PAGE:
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Let He who is Without Sin Cast the First Jack

FEB 2013 edition

The following incident occurred recently in a Welsh national club championship match.

The lead delivered the jack and on its way up the green it struck his skip on the foot and deflected sideways. The same skip returned the jack to the mat end and the same lead was about to re-deliver the jack. The umpire on duty stepped to the edge of the rink and pointed out to the lead that the jack now must be delivered by the opposing lead and that he could re-position the mat if he wished. Both leads were very co-operative and had no problem with this decision. However, the skip thought that the umpire should not get involved until requested to do so by either skip.

Was the umpire correct? And what would you have done in a similar situation?

Firstly, let us look at the law which covers such an incident.

I have covered the complete law as it appears in the law book with the relevant paragraph in bold print. Law 23 in the World Indoor Bowls Council Laws of the Sport of Indoor Bowls (WIBC) states the following:

Law 23 Delivering the Jack

(i). Before the jack is delivered the mat must be correctly placed in accordance with

Law 18. The player to play first shall deliver the jack and ensure that it is properly


(ii). If the jack in its original course comes to rest at a distance of less than two metres

from the front ditch, it shall be moved out to a mark at that distance and centred

with the nearest portion of the jack to the mat line being two metres from the edge of the front ditch, by setting it alongside the edge of a two metre measuring device, or in line with the ‘T,’ if affixed to the carpet in accordance with Law 5(ix).

(iii). If the jack during its original course is obstructed or deflected by a neutral object

or neutral person or by a marker, opponent, or member of the opposing team, it

shall be redelivered by the same player.

(iv) If the jack during its original course is obstructed or deflected by a member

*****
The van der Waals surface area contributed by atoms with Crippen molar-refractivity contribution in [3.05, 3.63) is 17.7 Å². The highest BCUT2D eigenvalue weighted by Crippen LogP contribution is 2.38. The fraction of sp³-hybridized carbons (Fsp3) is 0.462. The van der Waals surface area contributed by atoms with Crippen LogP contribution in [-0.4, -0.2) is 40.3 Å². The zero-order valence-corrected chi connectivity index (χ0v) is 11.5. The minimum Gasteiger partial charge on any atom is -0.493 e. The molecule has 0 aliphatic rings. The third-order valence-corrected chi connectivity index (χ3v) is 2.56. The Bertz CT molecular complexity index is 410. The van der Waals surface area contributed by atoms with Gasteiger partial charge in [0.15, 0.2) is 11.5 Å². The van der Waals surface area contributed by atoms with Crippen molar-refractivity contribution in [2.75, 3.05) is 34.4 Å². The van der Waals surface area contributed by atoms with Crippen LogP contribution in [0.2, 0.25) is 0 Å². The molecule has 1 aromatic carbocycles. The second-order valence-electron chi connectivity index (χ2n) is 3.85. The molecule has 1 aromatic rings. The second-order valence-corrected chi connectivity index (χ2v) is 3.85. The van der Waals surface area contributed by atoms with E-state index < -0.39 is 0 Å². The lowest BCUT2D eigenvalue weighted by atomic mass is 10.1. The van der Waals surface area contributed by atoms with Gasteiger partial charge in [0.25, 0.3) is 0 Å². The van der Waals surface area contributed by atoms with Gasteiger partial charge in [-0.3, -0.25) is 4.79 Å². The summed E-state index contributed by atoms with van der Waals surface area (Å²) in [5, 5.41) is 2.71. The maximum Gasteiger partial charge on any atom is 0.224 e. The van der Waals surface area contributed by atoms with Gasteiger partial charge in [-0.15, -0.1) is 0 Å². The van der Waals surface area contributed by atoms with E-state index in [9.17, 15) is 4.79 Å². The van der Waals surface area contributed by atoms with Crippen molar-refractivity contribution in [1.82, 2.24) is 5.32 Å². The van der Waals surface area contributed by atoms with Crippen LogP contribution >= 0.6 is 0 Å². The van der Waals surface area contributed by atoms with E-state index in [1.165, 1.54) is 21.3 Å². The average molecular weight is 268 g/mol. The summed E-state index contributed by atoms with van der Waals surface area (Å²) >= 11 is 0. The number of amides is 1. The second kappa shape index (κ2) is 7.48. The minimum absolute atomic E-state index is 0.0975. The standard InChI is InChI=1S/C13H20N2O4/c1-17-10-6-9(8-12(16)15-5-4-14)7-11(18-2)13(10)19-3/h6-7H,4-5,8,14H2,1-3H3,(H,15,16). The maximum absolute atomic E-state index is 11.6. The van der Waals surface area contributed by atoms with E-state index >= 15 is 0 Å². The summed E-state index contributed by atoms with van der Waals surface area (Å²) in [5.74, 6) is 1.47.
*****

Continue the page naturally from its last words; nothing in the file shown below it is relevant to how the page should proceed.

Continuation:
of its own team, it shall be redelivered by the lead of the opposing team, who

under these circumstances is entitled to reset the mat.

(v). No one shall be permitted to challenge the legality of the original position of the

jack after the first to play has delivered the first bowl.

For those of you who play under World Bowls Limited Laws of the Sport of Bowls (WBL), their version is a little more complicated:

Law 22 Delivering the Jack

22.3 If, in its original course, the jack is displaced by one of the other players,

law 33.1.1 will apply.

Law 33.1.1 then goes on to state the following:

33.1.1 Displacement of a jack in its original course. If a jack in its original course is displaced by a member of the team

that delivered the jack, the opposing lead should place the mat as

described in law 19.1.1 and re-deliver the jack, making sure that

it is centred, but should not play first.

NOTE: So, we have confirmed that the umpire was correct in that the opposing lead should re-deliver the jack but was he correct in entering the rink of play without being asked to do so by one of the skips?

For the answer to this you have to look at Law 59 ‘Duties of the Umpire’ in the WIBC Laws of the Sport and Law 56 ‘The Umpires’ Duties’ in the WBL version of the laws.

Law 59 (ii) The duties of the umpire shall be as follows:

(e). The umpire shall enforce the WIBC Laws of the Sport of Indoor Bowls.

Law 56 .2.5 The umpire should make sure that all aspects of play are in line with the

Laws of the Sport of Bowls.

NOTE: The umpire on duty was perfectly correct on all aspects of the law.

CAPTION: Even though his opposing skip is trying to warn him, the jack is about to hit this player’s foot.


Over the past few months in my capacity as secretary of the Welsh Indoor Bowls Association I have attended numerous international trial matches and find myself continually having to remind the second players that they are responsible for completing the score card and not the skip and that they must keep the score card with them at all times. Furthermore, I have lost count of the number of times players have left the score card at the end of the rink of play.

As the scoring of the card is one of the most important tasks to be conducted by any player on the green, I think it is worthwhile looking at the law in detail.

Law 43 Players and their Duties

Law 43C The Second.

(i). The second player shall keep the record of all shots scored for and against

his team and shall at all times retain possession of the score card whilst

play is in progress.


(ii). He shall see that all the names of all players are entered on the score card.

(iii). He shall compare his record of the game with that of the opposing second

player as each end is declared.


(iv) At the close of the game he shall hand his score card to his skip, who shall

sign the card and record on the card the time of the conclusion of the game

Here’s a question for all umpires out there. What percentage of cards handed in have been fully completed in accordance with the laws? I would be most interested to know.